Scepticism, on the face of it, is all about not taking claims at face value. Sceptics are expected to dig deeper, to ask questions and challenge assertions. What then should we say about one of the great questions of the current times, namely whether the burning of fossil fuels is causing an alarming increase in world temperatures and incidences of severe weather; trends that may lead to catastrophic changes around the world if we do nothing about it?
A large section of society has taken the view that global warming is not happening, or if it is, it’s a result of natural cycles only, or if there is a human influence, it’s only for the good – the warming we will see will be a good thing for us all. These people describe themselves as global warming sceptics. They hear people making alarming claims and they react by demanding cast-iron evidence. If such evidence is not forthcoming, they take the view that the claims are bunk and that global warming is a myth.
But are they correct in their assertions? Is this true scepticism or a warped version of it?
There is a phenomenon known as hyper-scepticism or denialism, whereby no matter how much evidence is presented to support a claim, it is never enough. Denialism is apparent in the claims by some people that men never went to the Moon or that evolution doesn’t exist. It is apparent whenever evidence collides with ideology, in somewhat the same way as smokers might refute negative stories as a way of persisting with their habit.
The trouble with global warming scepticism is that the claims have been validated by the vast majority of scientists whose job it is to research these claims and understand their impacts. Solid links were made between atmospheric carbon dioxide and warming in the 19th Century. Over the past century and through thousands of peer-reviewed studies, the evidence has kept building up. Atmospheric CO2 is at its highest level in 3 million years. Temperatures have been rising and not in a way that can be explained by natural phenomena, such as sunspots and volcanic activity. Direct links have been established between atmospheric carbon and fossil fuels. The data for these conclusions come from multiple sources including temperature records, atmospheric readings, tree-rings, ice-cores and deep sea sediments. The net effect is an overwhelming consensus among relevant scientists that global warming is real, that it is man-made and that it bodes badly for the future, if we continue to leave CO2 unchecked.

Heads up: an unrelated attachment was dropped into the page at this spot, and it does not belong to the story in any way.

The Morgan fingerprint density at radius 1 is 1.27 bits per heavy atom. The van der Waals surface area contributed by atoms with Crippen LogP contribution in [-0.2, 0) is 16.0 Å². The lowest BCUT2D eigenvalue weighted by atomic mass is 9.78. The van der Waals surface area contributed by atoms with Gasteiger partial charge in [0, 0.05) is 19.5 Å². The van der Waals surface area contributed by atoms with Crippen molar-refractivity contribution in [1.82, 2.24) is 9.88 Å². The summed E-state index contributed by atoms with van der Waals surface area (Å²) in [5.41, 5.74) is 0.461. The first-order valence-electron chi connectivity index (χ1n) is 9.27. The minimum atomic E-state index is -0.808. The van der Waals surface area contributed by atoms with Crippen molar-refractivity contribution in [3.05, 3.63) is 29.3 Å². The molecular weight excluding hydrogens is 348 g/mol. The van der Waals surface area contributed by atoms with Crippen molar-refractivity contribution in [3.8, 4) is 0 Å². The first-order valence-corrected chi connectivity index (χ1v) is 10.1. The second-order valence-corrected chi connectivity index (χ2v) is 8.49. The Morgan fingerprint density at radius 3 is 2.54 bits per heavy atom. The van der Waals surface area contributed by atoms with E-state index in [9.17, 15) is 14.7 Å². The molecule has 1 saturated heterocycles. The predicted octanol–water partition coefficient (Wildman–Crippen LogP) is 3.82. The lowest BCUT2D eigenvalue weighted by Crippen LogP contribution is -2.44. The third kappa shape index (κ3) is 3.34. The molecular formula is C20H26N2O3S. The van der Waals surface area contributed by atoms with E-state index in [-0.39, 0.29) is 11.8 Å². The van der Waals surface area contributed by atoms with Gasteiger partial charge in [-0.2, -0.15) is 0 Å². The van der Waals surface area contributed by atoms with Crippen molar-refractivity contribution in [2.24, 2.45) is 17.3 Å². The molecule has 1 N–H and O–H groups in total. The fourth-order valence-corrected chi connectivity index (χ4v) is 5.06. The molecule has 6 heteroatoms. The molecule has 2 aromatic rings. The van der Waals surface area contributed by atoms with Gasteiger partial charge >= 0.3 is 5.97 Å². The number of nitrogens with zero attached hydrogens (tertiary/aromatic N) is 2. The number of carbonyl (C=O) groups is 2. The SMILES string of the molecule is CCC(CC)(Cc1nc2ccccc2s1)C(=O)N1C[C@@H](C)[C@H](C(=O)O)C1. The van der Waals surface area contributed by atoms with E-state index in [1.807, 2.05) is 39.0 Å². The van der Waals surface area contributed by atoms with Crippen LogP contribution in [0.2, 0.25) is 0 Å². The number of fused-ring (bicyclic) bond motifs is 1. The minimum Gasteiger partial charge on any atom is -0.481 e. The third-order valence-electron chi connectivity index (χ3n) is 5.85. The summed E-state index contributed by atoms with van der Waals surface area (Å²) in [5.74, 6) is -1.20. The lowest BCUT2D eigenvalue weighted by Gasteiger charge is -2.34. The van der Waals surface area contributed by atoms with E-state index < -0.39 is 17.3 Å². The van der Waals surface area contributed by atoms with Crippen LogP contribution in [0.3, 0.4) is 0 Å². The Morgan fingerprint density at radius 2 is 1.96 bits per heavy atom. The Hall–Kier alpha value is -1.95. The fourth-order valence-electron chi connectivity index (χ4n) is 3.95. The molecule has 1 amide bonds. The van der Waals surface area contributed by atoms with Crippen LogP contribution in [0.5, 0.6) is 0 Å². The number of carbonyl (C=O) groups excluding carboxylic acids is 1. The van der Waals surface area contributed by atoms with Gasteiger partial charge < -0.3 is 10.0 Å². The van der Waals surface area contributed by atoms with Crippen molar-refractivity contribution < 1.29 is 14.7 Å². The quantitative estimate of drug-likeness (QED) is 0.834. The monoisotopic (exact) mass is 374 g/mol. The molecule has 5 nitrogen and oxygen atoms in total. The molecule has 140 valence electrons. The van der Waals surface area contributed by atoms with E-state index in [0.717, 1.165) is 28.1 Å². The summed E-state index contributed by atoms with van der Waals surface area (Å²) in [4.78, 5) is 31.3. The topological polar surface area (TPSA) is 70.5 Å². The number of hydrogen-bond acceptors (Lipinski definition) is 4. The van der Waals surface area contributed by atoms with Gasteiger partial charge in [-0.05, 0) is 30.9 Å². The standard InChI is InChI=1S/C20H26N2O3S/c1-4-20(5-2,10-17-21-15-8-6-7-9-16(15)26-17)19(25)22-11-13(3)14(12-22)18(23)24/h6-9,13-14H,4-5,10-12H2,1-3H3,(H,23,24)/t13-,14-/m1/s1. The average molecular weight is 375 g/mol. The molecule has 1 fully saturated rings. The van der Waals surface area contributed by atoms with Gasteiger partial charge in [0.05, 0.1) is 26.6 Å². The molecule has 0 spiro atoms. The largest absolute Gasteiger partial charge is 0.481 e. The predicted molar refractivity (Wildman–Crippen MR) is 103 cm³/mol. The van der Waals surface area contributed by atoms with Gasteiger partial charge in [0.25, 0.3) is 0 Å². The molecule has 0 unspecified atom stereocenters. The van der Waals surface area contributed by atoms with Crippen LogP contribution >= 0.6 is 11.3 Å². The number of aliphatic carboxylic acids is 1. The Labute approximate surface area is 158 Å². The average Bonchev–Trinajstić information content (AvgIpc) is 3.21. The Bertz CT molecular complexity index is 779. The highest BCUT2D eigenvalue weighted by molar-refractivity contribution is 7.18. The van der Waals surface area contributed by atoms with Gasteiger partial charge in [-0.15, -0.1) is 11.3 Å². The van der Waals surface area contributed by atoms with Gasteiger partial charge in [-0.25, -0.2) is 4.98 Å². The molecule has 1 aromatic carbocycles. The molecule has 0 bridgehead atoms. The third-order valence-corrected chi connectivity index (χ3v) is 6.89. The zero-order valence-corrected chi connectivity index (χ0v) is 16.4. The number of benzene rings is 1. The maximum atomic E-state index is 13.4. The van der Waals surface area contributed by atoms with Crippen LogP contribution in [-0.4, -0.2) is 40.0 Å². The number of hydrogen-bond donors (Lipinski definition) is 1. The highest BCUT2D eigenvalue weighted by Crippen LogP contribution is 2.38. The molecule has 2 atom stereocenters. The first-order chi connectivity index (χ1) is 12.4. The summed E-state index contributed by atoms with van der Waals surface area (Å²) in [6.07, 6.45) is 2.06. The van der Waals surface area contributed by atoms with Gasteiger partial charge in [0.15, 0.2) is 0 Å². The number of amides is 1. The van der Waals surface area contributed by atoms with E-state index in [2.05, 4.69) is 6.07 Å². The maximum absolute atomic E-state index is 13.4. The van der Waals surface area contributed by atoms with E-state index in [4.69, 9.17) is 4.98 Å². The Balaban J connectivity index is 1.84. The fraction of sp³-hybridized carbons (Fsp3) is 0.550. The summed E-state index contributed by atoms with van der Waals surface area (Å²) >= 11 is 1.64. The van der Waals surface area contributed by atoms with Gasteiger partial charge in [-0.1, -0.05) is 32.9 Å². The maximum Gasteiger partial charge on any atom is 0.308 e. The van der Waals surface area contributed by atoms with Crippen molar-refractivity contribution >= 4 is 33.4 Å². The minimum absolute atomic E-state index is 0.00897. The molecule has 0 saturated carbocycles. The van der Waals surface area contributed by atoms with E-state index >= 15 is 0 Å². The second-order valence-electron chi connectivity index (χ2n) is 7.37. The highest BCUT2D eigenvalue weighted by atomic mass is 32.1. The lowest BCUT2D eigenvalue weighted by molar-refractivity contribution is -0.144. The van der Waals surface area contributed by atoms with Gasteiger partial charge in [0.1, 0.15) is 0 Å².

Yet thousands of self-proclaimed “experts” (who are nothing of the sort) deny all this. Seemingly, they know better. To them, the climate researchers are either badly deluded or part of some huge conspiracy to twist the evidence to their position. It’s a bizarre line-up of science versus ideology, spurred on by vested interests who believe they have a lot to lose if the worldwide demand for fossil fuels is reduced. While getting short shrift from the scientific community at large, the deniers have been successful in swaying public opinion. Many right wing political parties have made climate change denial a core part of their election platforms as they seek to attract and retain voters who parrot these views.
In the end, the deniers have launched a war against science, rife with misinformation and media strategies similar to those used by tobacco companies to deny any links to cancer. Every day, climate scientists are faced with having to address the same canards no matter how many times they have been knocked down in the past. Attempts have been made to sabotage and misrepresent their work. Publicly available climate change data is selectively misused in order to counteract the accepted science.
On the face of it, many of the big oil companies such as BP, Shell and even Exxon accept man-made climate change and its implications. However, they are not doing enough to counteract those voices who would prefer to think that the whole issue is a barefaced lie. Ironically, climate change denial and its attendant war on scientists goes against the better interests of energy companies, who badly need to foster science education and attract the best scientific minds into their organisations to meet the challenges of the future.
Just as uncritical acceptance of a claim is a bad thing, being sceptical does not mean that you must be hyper-sceptical when overwhelming evidence exists to support the conclusions. This is, in fact, an irrational position, based more on faith than reality. Climate deniers have set up a damaging war against science that is in nobody’s interest. The science, in terms of its broad conclusions, is in. Now sensible political strategies need to be put in place to limit CO2 and wean the world over to alternative sources of energy.